At three o’clock in the morning, my two-year-old daughter screams bloody murder. Be strong. Be brave. I silently chant to myself in the bed.
Pease don’t cry. I want to tell her. You can soothe yourself.
After thirty minutes of non-stop crying, she finally breaks me, and I go in and give her what she wants. The breast. I stroke her tired sobbing face.
Could she be independent enough to handle weaning? Can I handle not being needed as her only nurturer?
I weaned my first at eighteen months without a hitch, but nine years had passed since having a baby, and I had to relearn the weaning process. At two years and four months, my girl and second child, a mighty vociferous bundle of energy and a force to be reckoned with, would not accept “no” without putting up a fight. Since I didn’t have this kind of problem with the first, I now needed strength to go through the weaning process.
When she was a newborn, each nursing session perfected our love bubble thanks to being high on the hormone oxytocin. Garbage trucks would roar, and neighbors slammed doors and shouted in a foreign tongue, but I cocooned our precious bundle. That love bubble carried me through Mom’s death and the stress of moving into our new home.
Each time she’d grope for my shirt, I’d pull her silky head closer. Her mouth knew what to do. On a bus en route to New York City, I’d cradle her with our non-verbal language. Happy sucks and murmurs would soon follow a litany of murmurs: “I’ll protect you. I’ll comfort you. I’m here. Mommy loves you.”
At three o’clock that morning, I finally realize though how much my body craves a break from nursing on-demand for the past two and a half years. I need to reclaim my “me” time.
What follows from that first weaning attempt is a nightmare – a toddler who wants to suck incessantly – using me for comfort not sustenance.
Two hours later, she cries again for the breast, and this time, I bar her from pulling up my shirt. She throws both hands up in hysterics. I silently moan. This is going to be one heck of a journey. My first born never pouted, cried or screamed. I show her funny pictures. I offer milk and a banana. But they don’t help. Neither does massive amounts of hugs and kisses.
What follows from that first weaning attempt is a nightmare – a toddler who wants to suck incessantly – using me for comfort, not sustenance.
At five o’clock in the morning, I seek weaning help from Doctor Google and instead of looking for information on how to stop weaning, I find myself racing through the section, “is this the right time to wean?”
I quickly learn that the World Health Organization recommends nursing to a minimum of two years old. On the site healthychildren.org, my eyes fall on the words: “The simplest, most natural time to wean is when your child initiates the process.”
Well, clearly, that was far from happening. She was far too enamored with the breast, and hesitant me didn’t want to rock the boat. Insecure me is looking for confirmation as to whether breastfeeding on demand is practical and sustainable. But on the Internet, I can find data to support or refute anything. This search flip was initially a subconscious choice to get a green light to continue nursing.
I decide to stick with it and again, a few days later at three in the morning, she screams, “tzi-tzi, tzi-tzi!” (“Tzi-tzi” is the Hebrew word for breast.) My husband carries her down the stairs, arms failing, cries menacing. I remember what I read the other night online. “The simplest, most natural time to wean is when your child initiates the process.”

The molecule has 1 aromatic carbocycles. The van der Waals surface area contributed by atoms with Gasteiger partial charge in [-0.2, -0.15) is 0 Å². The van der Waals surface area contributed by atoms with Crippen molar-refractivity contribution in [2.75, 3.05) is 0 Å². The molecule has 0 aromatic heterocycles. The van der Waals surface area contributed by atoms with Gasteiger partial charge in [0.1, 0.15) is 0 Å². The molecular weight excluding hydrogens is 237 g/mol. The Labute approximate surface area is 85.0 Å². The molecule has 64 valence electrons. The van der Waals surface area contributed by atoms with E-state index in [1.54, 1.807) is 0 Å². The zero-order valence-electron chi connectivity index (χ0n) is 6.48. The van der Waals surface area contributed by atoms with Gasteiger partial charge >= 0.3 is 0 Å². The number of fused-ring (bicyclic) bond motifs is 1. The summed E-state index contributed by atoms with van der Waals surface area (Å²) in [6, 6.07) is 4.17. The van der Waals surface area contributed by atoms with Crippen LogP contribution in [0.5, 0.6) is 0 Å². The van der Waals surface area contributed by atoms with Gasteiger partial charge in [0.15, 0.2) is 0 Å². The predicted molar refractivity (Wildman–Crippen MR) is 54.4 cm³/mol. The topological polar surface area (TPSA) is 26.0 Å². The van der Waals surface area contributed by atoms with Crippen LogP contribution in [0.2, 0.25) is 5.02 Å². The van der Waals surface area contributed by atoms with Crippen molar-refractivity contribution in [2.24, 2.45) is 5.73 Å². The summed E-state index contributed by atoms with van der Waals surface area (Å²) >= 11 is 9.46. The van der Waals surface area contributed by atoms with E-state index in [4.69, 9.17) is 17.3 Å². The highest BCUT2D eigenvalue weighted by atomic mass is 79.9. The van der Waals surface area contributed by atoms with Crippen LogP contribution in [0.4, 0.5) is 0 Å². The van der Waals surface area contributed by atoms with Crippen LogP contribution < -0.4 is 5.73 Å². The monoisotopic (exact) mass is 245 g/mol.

What do all the mothers do with this crying – wait it out? With my oldest, I stopped breastfeeding him one day, and he simply accepted it. I never had to struggle with screams or cries.
One mother said she breastfed until her daughter turned three and another vouched for breastfeeding until three and a half. But between the Internet and listening to other mom’s stories, I struggle to stay abreast of the situation?
At that stormy moment, I turn to my intuition. What was more important — preserving our breastfeeding bond or getting my body back? Between sobs and sleep, I take time to finally get quiet. “You need your body back. Get your body back,” the voice says.
With this need now clarified, I move forward with the weaning process, but I don’t research proven, kind ways to wean online. Instead, I continue with my Doctor Google route in the event I need to validate my decision to stop breastfeeding. I can always go back to breastfeeding.
Before settling in for the night, I find myself resisting change. I didn’t want to lose my breastfeeding baby to the forces of the outside world. So I cling to the thought she is my baby, and she won’t change.
I go through three weeks of theatrics, hysterics and tantrums – in short, a living hell. I curse and mutter, shout at myself, my husband, my son.
There is no short cut to the madness – just hugs, cries, tears, and frustration that leave me eating a chocolate bar and drinking wine at the end of each day. Off I go each morning, owl-eyed to work. I long for longer chunks of “me” time away from her cries.
And then, one night as if by magic, the madness stops. I wake up the following morning,
These days, she roams the backyard, playing with toy cars and her baby doll. My latte warms my hand. Is this what it’s like to emerge on the other side of the weaning tunnel, emotionally stronger? Is this the same child who cried hysterically on my arm, screaming for my breast? In retrospect, it isn’t selfish or damaging to wean my child from the breast even if she didn’t initiate the need to wean.
My decision has been empowering for both of us.